The sample design is responsive to the constraints of both cost and respondent burden. Budget constraints determine the maximum number of establishments selected in a sample, and respondent burden limits2 control the number of items priced by each establishment.
Unfortunately, the majority of detailed product categories sampled in the second stage do not contain items that are traded frequently enough to be consistently priced over time. IPP receives initial price data for approximately 40 percent of the sampled establishment/detailed categories.
The earliest IPP samples were based on judgmental selection of establishments and items whose price movement was considered representative of the respondent's other items in the same detailed product category. IPP began using a probability sampling technique3 for the first two stages in 1976 and for the subsequent stages in 1982. In order to maximize productivity, efforts are made to ensure that frequent traders make up 95 to 99 percent of each sample.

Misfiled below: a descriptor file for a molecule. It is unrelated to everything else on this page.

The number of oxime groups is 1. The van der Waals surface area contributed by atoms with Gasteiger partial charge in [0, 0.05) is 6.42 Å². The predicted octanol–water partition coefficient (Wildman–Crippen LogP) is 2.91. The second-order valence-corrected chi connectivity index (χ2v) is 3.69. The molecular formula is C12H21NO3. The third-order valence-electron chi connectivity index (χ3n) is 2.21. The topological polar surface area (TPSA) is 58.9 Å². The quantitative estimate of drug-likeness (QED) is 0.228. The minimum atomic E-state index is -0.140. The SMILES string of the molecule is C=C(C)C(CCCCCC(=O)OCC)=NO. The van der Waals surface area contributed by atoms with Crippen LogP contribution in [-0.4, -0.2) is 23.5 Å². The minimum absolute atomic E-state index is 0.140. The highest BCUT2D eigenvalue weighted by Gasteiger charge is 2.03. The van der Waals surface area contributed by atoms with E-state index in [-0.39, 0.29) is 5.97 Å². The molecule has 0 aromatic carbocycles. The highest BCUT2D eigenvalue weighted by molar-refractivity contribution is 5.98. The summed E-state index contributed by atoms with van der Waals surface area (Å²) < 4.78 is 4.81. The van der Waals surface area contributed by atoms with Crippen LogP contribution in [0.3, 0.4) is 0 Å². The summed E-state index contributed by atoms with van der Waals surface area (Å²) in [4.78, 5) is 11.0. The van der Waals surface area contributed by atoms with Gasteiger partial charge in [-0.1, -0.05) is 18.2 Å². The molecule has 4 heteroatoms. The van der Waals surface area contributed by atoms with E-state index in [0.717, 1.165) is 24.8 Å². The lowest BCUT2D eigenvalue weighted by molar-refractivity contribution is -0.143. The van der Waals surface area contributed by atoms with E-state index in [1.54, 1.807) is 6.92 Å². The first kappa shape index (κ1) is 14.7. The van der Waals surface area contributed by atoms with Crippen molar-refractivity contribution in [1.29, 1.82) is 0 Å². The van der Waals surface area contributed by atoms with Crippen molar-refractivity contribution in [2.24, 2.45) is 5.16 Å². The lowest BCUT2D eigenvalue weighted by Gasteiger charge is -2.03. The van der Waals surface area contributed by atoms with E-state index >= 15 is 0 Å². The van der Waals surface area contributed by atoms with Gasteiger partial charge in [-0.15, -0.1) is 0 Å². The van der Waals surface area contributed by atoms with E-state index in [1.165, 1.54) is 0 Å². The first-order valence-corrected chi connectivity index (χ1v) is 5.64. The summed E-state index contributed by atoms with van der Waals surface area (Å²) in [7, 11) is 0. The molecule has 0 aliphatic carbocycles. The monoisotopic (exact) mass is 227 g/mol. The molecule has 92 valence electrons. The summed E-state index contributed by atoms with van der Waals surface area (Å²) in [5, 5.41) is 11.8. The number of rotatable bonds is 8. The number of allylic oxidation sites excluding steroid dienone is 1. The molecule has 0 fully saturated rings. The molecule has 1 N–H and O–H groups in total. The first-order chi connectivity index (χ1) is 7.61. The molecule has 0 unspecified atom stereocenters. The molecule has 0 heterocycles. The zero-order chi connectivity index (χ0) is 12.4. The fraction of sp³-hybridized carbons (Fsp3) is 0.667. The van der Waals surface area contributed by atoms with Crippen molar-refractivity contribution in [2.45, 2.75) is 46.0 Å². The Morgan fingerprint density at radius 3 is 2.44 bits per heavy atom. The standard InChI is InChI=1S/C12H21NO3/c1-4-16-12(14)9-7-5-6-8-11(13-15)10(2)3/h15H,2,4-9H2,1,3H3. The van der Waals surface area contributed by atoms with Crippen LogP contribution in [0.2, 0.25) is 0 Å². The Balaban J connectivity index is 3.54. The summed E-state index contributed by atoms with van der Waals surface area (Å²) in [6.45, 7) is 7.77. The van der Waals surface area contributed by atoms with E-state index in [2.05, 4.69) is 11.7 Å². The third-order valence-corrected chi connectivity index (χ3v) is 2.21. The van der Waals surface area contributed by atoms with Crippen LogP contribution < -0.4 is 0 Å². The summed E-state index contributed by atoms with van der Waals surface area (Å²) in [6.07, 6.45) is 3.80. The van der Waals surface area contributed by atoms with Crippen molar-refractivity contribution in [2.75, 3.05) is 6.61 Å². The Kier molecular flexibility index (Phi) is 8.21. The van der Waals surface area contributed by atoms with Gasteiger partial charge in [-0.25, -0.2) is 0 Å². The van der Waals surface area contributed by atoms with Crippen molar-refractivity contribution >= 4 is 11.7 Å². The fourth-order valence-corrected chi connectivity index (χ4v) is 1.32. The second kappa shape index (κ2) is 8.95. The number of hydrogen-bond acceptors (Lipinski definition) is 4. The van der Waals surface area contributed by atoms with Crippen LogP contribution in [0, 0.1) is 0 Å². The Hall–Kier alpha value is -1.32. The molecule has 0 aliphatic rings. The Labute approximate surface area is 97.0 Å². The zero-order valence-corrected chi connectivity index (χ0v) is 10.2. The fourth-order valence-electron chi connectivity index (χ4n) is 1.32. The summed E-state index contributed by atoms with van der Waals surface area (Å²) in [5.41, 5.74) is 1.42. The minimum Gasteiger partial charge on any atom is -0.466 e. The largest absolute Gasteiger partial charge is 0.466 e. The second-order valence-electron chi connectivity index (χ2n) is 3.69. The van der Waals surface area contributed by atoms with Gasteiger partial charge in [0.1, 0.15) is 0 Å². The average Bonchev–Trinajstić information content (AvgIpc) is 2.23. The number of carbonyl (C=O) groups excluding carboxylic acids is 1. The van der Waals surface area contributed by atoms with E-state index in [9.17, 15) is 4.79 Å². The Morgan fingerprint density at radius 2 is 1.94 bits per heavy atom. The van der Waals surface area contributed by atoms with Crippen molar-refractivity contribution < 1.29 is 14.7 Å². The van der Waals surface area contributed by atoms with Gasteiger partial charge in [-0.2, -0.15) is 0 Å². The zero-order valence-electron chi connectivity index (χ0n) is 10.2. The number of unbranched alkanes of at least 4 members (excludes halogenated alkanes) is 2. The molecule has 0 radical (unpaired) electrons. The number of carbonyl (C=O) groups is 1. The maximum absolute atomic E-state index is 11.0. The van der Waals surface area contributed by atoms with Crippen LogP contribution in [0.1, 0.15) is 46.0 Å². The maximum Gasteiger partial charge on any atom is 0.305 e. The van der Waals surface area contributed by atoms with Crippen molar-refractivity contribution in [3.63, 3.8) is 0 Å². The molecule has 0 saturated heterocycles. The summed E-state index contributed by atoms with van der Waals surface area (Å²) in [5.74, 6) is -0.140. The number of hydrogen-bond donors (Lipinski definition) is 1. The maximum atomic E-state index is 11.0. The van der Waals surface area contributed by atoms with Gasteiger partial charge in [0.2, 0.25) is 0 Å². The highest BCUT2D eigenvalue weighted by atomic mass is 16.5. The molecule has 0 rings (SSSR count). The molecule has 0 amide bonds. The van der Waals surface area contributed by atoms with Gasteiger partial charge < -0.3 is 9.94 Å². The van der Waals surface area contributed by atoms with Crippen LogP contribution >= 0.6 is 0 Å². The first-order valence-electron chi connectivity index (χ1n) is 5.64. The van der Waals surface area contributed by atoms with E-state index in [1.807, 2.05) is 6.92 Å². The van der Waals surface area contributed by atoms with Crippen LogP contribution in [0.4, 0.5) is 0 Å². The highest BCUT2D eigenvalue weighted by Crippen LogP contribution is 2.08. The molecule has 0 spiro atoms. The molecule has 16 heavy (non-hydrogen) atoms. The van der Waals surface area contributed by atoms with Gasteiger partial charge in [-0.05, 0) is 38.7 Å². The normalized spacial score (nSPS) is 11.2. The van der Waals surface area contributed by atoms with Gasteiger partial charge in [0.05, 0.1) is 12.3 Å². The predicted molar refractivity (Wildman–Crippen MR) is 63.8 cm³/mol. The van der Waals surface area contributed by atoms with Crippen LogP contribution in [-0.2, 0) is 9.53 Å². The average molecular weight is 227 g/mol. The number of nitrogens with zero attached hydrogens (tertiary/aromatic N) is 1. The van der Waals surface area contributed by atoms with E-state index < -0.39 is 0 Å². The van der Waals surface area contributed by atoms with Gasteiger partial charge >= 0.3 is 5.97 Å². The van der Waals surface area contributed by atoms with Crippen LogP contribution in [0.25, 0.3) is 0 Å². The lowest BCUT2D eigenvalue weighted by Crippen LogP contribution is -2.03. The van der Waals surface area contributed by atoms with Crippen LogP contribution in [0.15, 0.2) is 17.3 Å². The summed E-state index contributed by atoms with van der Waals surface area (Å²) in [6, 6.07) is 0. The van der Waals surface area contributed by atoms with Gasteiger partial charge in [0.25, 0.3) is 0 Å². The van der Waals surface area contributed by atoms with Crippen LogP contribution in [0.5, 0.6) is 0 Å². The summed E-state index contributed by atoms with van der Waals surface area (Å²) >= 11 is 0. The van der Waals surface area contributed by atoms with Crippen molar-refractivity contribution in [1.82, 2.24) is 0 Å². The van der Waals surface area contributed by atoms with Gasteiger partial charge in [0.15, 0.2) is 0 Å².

Starting in 1989, IPP divided the import and export merchandise universes into halves. Samples for one import half and one export half are fielded each year, so both universes are fully re-sampled every 2 years. The sampled products are priced for approximately 5 years until they are replaced by a fresh sample of the same half-universe. Generally, each index is composed of two samples.
As of 1991 a selected item can be represented in the indexes up to 10 times per sample, an increase from a maximum of two times for older samples. This allows items with larger shares of the detailed product category to have more weight in the indexes and reduces the number of items for which the respondent needs to provide monthly prices.